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Old 27th June 2011, 14:30   #256
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Default Re: Front Wheel Drive v/s Rear Wheel Drive

My bad,i thought conti came in diesel. Rear wheel dirve does make a diff, but just a little bit.
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Old 27th June 2011, 15:42   #257
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Default Re: Front Wheel Drive v/s Rear Wheel Drive

If you were refering about diesel conty, you are absolutely right. Its very sluggish and there is no way it could catch up with other cars..
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Old 23rd November 2013, 14:25   #258
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Default Re: Front Wheel Drive v/s Rear Wheel Drive

Here's a witty, brilliantly-made video:

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Old 5th December 2013, 09:54   #259
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Default Re: Front Wheel Drive v/s Rear Wheel Drive

I was checking out the thread http://www.team-bhp.com/forum/suvs-m...2-lac-inr.html (Which is the best diesel 4WD (Not AWD) SUV under 22 lac INR?)
and was curious to know the difference between 4WD and AWD.

In another thread 4WD V/s 2WD, veyron1 gave a brief explanation which threw some light. Wanting to get some more information, I came across this link which I felt gives a more detailed explanation to a layman like me.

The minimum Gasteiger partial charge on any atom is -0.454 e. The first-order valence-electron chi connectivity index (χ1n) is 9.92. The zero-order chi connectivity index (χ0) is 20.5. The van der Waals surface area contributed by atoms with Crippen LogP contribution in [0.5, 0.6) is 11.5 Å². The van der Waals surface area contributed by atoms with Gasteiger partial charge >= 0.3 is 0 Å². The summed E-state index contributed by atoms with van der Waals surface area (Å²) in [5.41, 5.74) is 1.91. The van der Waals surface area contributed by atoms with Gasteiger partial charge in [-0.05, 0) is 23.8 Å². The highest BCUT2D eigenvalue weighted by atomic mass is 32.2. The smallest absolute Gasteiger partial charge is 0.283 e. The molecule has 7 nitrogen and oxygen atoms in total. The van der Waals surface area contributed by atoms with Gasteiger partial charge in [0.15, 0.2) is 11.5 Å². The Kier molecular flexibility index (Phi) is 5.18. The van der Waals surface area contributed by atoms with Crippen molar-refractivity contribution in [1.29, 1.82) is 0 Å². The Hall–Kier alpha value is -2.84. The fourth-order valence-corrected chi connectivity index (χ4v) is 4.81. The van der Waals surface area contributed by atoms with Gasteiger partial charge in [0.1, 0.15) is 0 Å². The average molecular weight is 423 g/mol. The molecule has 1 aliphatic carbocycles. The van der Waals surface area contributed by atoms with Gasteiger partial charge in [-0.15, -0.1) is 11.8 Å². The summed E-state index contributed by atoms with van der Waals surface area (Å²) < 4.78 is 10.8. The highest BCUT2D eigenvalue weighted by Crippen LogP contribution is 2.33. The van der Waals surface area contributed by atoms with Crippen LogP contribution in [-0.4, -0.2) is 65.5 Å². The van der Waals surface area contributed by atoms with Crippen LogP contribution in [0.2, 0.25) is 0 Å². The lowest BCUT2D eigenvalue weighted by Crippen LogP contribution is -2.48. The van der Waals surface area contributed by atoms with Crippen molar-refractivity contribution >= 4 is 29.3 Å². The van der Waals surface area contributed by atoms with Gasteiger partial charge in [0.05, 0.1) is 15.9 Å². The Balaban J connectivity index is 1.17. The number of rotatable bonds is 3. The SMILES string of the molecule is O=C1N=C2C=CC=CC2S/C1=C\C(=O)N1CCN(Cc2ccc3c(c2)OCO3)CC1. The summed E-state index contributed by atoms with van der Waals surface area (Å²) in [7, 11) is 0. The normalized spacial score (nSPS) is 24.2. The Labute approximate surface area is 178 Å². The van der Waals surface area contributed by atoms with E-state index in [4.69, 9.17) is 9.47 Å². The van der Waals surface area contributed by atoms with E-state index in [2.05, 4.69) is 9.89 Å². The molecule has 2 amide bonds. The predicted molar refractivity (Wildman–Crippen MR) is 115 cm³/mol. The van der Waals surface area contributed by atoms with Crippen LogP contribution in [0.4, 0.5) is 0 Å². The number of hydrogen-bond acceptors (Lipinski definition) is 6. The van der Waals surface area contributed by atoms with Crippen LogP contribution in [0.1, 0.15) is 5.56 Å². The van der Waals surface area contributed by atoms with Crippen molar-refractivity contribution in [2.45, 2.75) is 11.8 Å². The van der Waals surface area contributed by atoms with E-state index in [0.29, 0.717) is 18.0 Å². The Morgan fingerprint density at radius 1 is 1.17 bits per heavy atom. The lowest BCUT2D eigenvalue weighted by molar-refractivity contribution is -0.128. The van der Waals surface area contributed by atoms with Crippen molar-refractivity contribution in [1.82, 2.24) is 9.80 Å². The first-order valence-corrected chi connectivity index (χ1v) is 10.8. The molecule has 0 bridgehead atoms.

http://www.digitaltrends.com/cars/wh...l-wheel-drive/

Apart from the obvious difference that in an AWD the power to the drive system of the 4 wheels is on all the time, while in a 4WD it can be switched on and off, there are other important differences which is explained in relatively simple terms with the advantages and disadvantages of both.
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Old 24th May 2017, 17:09   #260
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Default FWD vs RWD vs AWD

Dear members,
This subject has been buzzing around in my head for a while but for one reason or another I have postponed it till now. I am taking the plunge here in the hope that I can put down what I have gathered in informal talks with other buffs who hold definite views on the subject, but have not really given much thought to it!

Speaking for myself, I will confess that I am firmly in the RWD corner. And the reason is simple - I believe that from an engineer's point of view, a FWD arrangement is a bean-counter's solution and not the engineer's. A FWD set-up is easy to manufacture. The engine, clutch, G/B and undercarriage sub-assembly can be made very compact and the set-up lends itself perfectly for volume production! But…..it is not an engineer's solution!. Good engineering practice warrants that the stresses and strains in a mechanical system - a car in this instance - should not be concentrated in one region, but distributed as much as possible in order to keep wear & tear low & prolong the life & durability of the system.

FWD lay-out

In a FWD set-up, the forces – (steering generated & engine torque generated) - are concentrated on the front wheels and its attached suspension, steering and drive-line components. And it doesn’t require too much imagination to visualise the cornering stresses built-up when the car is being driven at full steering lock and at max allowable torque (= throttle), a situation common enough for me when climbing the steep hairpins of Uttaranchal.